with her daughters “to stay limber and keep strong.” It has paid off for McLean, who stands just over five feet tall. Newman’s boss, Alpha superintendent Albert (Abby) Desloges, comments “She convinced me that she would pull her share and that I would not be disappointed.” Newman has not let him down – she was recently named BC’s top roofing apprentice for 2010. When not teaching, RCABC roofing instructor Simone Ballard renovates her house and works in the garden. Misty McInnis, a thirdyear apprentice with Raven Roofing in Surrey, goes swimming to keep in shape. Flynn’s Heidi-Lynn Froehler learned how to handle the potentially back-breaking aspect of the trade through the RCABC’s apprenticeship training program. “I was concerned about things like heavy lifting, but they don’t let you lift anything too heavy any more – you’re supposed to have a buddy system,” she says. “A lot of it is very heavy, and it’s hard on the body, but if you work smart you’re not going to get hurt,” adds Ballard. In addition to the demands of trade work itself, women with children are faced with extra burdens, such as balancing a workday schedule with child care. In order to work around the summer heat, roofing crews start early – 5:30 or 6:00am if possible. Anyone with young children knows that day care providers don’t start that early in the day. Newman is fortunate – her husband gets their three daughters to day care and school, and she is off work early enough in the afternoon to pick them up. But most mothers in trades aren’t that lucky. Many spend hours every day getting children to and from school and, when working at a remote job site, arranging day care and transportation. SUMMER 2011
“I’ve never encountered a boy that has ever tried to put me down because I’m a female... never” Heidi-Lynn Froehler
Pride and prejudice Like most trades, roofing has traditionally been a maledominated field. And there are still a few die-hard men who would like to keep it that way. “The older guys push you really hard to make sure you can do it,” says Coyle, echoing the sentiments of her female peers. “Some guys think that because they’re stronger than you they’re superior. You just have to outshine them in other areas.” says Newman. Women currently represent just 4 percent of construction tradespeople, estimates Abigail Fulton, vice president of the BC Construction Association. “We probably need to see that figure at 15% before women will no longer feel stigmatized, and we’ll see more female-friendly construction sites. Fulton is optimistic however, speculating that there is “probably less sexism” in construction than in many other professions, and that the numbers are increasing, albeit slowly. Rebecca McDiarmid, past president of Canadian Construction Women, has seen a change in attitude countless times. “As soon as they understand you know what you’re doing, [the negativity] stops.” Ballard had encountered some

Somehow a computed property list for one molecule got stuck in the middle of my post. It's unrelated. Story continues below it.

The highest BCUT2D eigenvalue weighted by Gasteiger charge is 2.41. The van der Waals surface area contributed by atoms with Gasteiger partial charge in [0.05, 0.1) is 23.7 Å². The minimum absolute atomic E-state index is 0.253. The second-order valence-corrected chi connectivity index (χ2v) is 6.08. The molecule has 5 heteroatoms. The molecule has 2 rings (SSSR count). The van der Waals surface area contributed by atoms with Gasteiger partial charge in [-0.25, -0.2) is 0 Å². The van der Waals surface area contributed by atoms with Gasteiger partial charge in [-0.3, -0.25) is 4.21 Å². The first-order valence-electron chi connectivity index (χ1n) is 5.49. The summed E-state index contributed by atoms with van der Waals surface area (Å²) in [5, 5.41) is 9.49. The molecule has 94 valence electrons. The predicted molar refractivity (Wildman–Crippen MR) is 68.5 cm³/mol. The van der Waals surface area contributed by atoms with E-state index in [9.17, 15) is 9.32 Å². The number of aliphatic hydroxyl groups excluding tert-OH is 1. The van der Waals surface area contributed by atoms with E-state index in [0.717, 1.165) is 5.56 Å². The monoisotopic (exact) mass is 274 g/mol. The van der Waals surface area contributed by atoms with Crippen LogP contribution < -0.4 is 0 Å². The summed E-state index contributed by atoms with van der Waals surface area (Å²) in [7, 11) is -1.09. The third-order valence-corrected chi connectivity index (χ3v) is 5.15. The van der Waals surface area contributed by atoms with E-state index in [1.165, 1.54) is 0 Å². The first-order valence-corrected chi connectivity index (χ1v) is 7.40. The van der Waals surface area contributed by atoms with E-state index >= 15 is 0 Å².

“If you that yo and be day wit not tak because a nail, want y
negativity from a few men who hadn’t gotten to know her and recognize what she could do. “Some guys want to be big and tough. They feel like it takes away from them when there are women on the jobsite, and will do whatever it takes to try and show you that you can’t do your job.” McInnis related how she has had a few unpleasant experiences with [older] men who are not open to women in trades. “I think they feel that their jobs are threatened if a woman can do the same thing they can,” she says. These women all dealt with perceived inequality the same way – by proving that they could do their job just as well as the men. ROOFING BC
“Women currently represent just 4 percent of construction tradespeople... We probably need to see that figure at 15% before women will no longer feel stigmatized, and we’ll see more female-friendly construction sites.”
“We’re all part of a team – we help and complement each other... like a big family” Tiffany (McLain) Newman Show Me The Money – top left: Heidi-Lynn Froehler of Flynn Roofing; below, left: Kristeen (Cullen) Coyle of Raven Roofing; above: Tiffany (McLain) Newman of Alpha Roofing & Sheet Metal with a fellow apprentice at RCABC’s training facility. Photos: Wendy Bancroft, It’s About Us Productions
McInnis is now very happy at Raven. Her employer, Neil Rook, describes her as “a really good worker.” It’s a win-win situation, according to McInnis: “I really like my crew, and they view me as worker, not a woman.” n (Cullen) Coyle Newman describes herself as “very lucky” to be working with her “awesome crew and company.” Some female roofers are fortunate in that they haven’t had to prove themselves in order to be accepted as an equal. Heidi-Lynn Froehler, who has completed two years of her apprenticeship with Flynn, says happily, “I’ve never encountered a boy that has ever tried to put me down because I’m a female... never, ever.” As it turns out, Froehler’s comments are illustrative of the healthy camaraderie that can be enjoyed by today’s mixed-gender roofing crews. McInnis comments with bemusement, “Once they get to know me, they almost baby me – they won’t let me do any heavy lifting. They like to be gentlemen.”
don’t prove ou can do it, there every th them, and ke days off e you broke , they don’t you there.”